Apart from a role in cell wall structure, specific functions for boron (B) in plants are unclear; hence, responses and adaptations to B stress are incompletely understood. We tested hypotheses that net photosynthesis (Pn) decreases with B deficiency before visible foliar symptoms and that higher nonphotoinhibitory light levels enhance soluble carbohydrate status and therefore mitigate B deficiency. Geranium (Pelargonium ×hortorum L.H. Bailey cv. Nittany Lion Red) plants were grown hydroponically and were then exposed to normal (45 μm) or deficient (0 μm) B at two light levels [100 or 300 μmol·m−2·s−1 photosynthetically active radiation (PAR)]. Photosynthesis [net CO2 uptake, carboxylation, and photosystem II (PSII) efficiency] was monitored for 5 days, as were concentrations of B, chlorophyll, soluble sugars, total protein, and several photosynthetic and stress proteins [ribulose 1,5-bisphospate carboxylase oxygenase (rubisco), rubisco activase, oxygen-evolving complex-23 (OEC23), Cu/Zn-superoxide dismutase (SOD), Mn-SOD, and eukaryotic translation initiation factor 5A-2 (eIF5A-2)]. Biomass and sugar concentration were greater in high light, and mass was decreased by B deficiency only in leaves in high light. Boron deficiency decreased [B] in all tissues, especially in new leaves. Carboxylation efficiency and Pn decreased within 1 day of B deficiency in low light, but not until 5 days in high light. Chlorophyll concentration decreased, and Mn-SOD increased transiently, with B deficiency in both light levels, but no other effects of low B were observed. Protection of Pn by higher light was confirmed in a different cultivar (Maverick White) grown at 100, 300, and 500 μmol·m−2·s−1 PAR. Thus, in geranium, photosynthesis is affected by B deficiency before effects on leaf growth, and higher light can at least temporarily ameliorate B deficiency, perhaps partly due to enhanced carbohydrate status.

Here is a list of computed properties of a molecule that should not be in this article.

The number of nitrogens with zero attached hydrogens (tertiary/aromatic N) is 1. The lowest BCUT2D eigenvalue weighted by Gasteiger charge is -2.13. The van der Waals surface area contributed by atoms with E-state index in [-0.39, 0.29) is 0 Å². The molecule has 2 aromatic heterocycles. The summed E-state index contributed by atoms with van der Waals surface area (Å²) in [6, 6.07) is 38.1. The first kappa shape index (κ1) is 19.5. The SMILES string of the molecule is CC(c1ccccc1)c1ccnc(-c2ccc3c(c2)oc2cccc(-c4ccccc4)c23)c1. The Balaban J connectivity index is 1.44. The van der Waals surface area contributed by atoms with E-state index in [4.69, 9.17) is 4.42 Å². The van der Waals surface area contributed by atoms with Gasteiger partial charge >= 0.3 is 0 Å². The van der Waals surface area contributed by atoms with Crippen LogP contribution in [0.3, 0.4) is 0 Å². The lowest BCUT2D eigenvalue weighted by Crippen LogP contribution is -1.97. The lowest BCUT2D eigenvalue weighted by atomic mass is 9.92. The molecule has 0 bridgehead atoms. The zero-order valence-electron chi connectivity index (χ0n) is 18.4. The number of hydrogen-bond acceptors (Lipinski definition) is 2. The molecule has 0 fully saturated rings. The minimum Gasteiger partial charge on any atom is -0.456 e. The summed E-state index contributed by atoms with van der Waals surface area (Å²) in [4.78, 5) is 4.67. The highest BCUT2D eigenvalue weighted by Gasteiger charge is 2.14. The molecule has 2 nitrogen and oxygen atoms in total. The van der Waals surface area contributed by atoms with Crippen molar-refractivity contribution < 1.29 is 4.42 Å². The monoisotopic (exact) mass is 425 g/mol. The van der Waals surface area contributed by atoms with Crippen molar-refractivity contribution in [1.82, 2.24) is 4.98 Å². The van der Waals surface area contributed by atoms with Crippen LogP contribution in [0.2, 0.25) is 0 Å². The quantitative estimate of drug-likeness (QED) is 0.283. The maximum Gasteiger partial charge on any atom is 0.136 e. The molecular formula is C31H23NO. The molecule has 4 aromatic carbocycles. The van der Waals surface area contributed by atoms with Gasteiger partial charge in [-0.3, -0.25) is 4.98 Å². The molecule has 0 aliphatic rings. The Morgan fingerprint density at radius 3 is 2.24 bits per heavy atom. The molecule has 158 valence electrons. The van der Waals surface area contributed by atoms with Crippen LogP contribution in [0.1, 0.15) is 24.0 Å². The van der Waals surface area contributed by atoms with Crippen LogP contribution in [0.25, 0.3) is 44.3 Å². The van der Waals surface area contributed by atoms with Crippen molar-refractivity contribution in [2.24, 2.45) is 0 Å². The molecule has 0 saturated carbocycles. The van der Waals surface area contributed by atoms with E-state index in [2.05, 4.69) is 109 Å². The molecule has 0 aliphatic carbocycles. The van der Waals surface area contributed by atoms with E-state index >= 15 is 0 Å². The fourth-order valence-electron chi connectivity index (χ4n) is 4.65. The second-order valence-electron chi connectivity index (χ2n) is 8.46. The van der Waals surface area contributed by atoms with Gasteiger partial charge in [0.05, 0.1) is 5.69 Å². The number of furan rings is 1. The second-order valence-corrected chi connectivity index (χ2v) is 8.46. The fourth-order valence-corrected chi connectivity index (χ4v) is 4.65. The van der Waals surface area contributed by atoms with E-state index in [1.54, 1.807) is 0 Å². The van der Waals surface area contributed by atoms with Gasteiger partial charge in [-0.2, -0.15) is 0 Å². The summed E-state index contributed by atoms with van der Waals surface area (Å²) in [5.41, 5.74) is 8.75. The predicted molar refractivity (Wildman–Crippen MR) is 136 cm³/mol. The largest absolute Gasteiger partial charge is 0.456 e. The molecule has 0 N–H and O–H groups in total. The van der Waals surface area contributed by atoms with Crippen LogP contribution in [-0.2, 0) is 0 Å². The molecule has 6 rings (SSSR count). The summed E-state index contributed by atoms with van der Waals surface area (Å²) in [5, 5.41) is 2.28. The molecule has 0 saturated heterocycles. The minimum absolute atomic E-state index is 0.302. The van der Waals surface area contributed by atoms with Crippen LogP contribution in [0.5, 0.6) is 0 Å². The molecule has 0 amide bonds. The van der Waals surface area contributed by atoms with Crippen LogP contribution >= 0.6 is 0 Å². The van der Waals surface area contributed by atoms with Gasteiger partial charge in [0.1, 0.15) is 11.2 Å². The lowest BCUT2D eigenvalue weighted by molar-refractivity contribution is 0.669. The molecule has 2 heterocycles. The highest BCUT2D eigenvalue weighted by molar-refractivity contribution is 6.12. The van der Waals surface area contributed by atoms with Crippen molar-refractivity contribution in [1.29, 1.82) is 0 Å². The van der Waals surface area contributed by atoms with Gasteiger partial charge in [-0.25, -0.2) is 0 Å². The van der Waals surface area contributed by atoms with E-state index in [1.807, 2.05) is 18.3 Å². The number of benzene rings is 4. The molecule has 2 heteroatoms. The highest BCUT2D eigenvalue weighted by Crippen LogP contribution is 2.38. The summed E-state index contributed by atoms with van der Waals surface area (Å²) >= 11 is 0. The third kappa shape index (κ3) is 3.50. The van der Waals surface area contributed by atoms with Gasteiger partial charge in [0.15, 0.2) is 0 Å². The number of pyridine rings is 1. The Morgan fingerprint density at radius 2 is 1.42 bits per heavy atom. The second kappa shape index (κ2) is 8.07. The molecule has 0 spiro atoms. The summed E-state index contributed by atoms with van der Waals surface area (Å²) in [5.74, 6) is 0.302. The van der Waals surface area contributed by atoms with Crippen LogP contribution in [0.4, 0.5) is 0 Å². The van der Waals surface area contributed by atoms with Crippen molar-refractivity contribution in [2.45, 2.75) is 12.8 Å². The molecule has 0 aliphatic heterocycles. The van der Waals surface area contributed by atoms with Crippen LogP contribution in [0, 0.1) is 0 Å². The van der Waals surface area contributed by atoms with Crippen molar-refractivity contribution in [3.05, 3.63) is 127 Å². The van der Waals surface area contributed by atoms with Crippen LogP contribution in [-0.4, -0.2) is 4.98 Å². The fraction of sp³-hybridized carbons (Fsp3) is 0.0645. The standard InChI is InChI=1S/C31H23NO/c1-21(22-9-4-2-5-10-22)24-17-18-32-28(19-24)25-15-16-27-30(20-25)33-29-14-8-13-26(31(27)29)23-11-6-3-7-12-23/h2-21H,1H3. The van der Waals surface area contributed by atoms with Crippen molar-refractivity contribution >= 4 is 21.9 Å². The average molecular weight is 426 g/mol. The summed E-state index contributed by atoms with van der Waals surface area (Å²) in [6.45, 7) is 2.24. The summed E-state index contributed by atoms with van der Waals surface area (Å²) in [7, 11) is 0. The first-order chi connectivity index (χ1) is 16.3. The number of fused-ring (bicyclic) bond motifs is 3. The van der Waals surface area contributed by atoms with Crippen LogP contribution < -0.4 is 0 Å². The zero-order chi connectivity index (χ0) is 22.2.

Sasmita Mishra, Scott Heckathorn, Jonathan Frantz, Futong Yu, and John Gray
Jonathan Frantz, Dharmalingam Pitchay, David Tay, Jennifer Ehrenberger, John Gray, Scott Heckathorn, and Scott Leisner
Zonal geranium (Pelargonium ×hortorum) and scented geranium (Pelargonium sp.) together are among the top-selling floriculture plants in the United States today, with several hundred cultivars and species available each year. With such diversity in appearances, growth habits, and developmental traits, we hypothesize a correspondingly wide range of nutritional uptake and partitioning characteristics. Mature leaves from 55 cultivars or breeding lines of zonal geranium and 60 species of Pelargonium sp. were sampled from paired plants twice throughout the year from the Ornamental Plant Germplasm Center. Their tissue was analyzed for essential macro- and micronutrients using ICP-OES. Generally, macronutrients varied by a factor of 3–5, whereas micronutrients varied by up to 100-fold. The micronutrient boron was a notable exception with variation across the samples of only about a factor of 5. With this information, attempts will be made to correlate tissue nutrient concentrations with genetic source (cultivars and breeding lines) and environmental conditions from the origin of the different Pelargonium species from South Africa. This work illustrates the challenges in associating specific sufficiency or deficiency values for nutrient concentrations in tissue of plants based on only a few cultivars, species, or locations.